When this hand was dealt at a local duplicate game, a number of pairs ended up in the three notrump contract. Some Wests elected to lead the Jack of diamonds. That gave the declarer a third trick in the suit, because he could finesse East for the queen later, and the contract was easy.
One West hit upon his own suit to launch the attack. Declarer elected to let the king hold and ducked again when East continued with the 10. That was a case of “too much duck.” East shifted to a diamond, and declarer had to lose a diamond and two spades for down one.
Declarer must establish a trick in spades to make the contract, and in view of East’s opening bid, he will have to surrender the lead twice to do so. He can get home if he wins a second club and forces out the ace and queen of spades. Even if East shifts to a diamond after winning the first spade, declarer simply wins the diamond and knocks out the remaining spade stopper to set up his ninth trick.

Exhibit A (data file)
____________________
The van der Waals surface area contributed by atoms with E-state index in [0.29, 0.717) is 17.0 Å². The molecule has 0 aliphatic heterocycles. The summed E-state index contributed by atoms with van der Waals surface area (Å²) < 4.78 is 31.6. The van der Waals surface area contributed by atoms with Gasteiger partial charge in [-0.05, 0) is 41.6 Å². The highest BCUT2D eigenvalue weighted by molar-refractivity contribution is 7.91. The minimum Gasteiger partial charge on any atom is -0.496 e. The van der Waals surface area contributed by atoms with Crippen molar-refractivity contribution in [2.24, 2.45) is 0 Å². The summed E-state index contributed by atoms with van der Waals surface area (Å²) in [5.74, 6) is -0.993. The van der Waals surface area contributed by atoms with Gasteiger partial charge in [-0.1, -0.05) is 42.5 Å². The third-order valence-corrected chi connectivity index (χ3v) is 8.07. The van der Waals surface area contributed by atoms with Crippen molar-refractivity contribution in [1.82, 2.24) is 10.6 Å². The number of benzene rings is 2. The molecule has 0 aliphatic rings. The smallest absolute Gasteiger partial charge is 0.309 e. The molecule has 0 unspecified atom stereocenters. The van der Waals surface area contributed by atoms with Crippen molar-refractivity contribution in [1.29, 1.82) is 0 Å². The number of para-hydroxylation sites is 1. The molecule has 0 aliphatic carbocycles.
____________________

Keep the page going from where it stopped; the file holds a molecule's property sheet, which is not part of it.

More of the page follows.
It might seem that three notrump can be defeated if, after winning the king of clubs, East shifts to a diamond. If declarer guesses the distribution, he can still make the contract.
Play West for the doubleton honor in diamonds — declarer can make the contract by rising with a diamond honor at trick two. He loses a spade to East, and the defenders are helpless. If East continues with a low diamond, declarer ducks, and West has no diamond to return. If East leads a diamond honor, his partner’s Jack crashes, and declarer has his ninth trick in diamonds.
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Donna Swan is a resident of Longboat Key, an ardent bridge player and an American Contract Bridge League certified director who plays “for the fun of it.”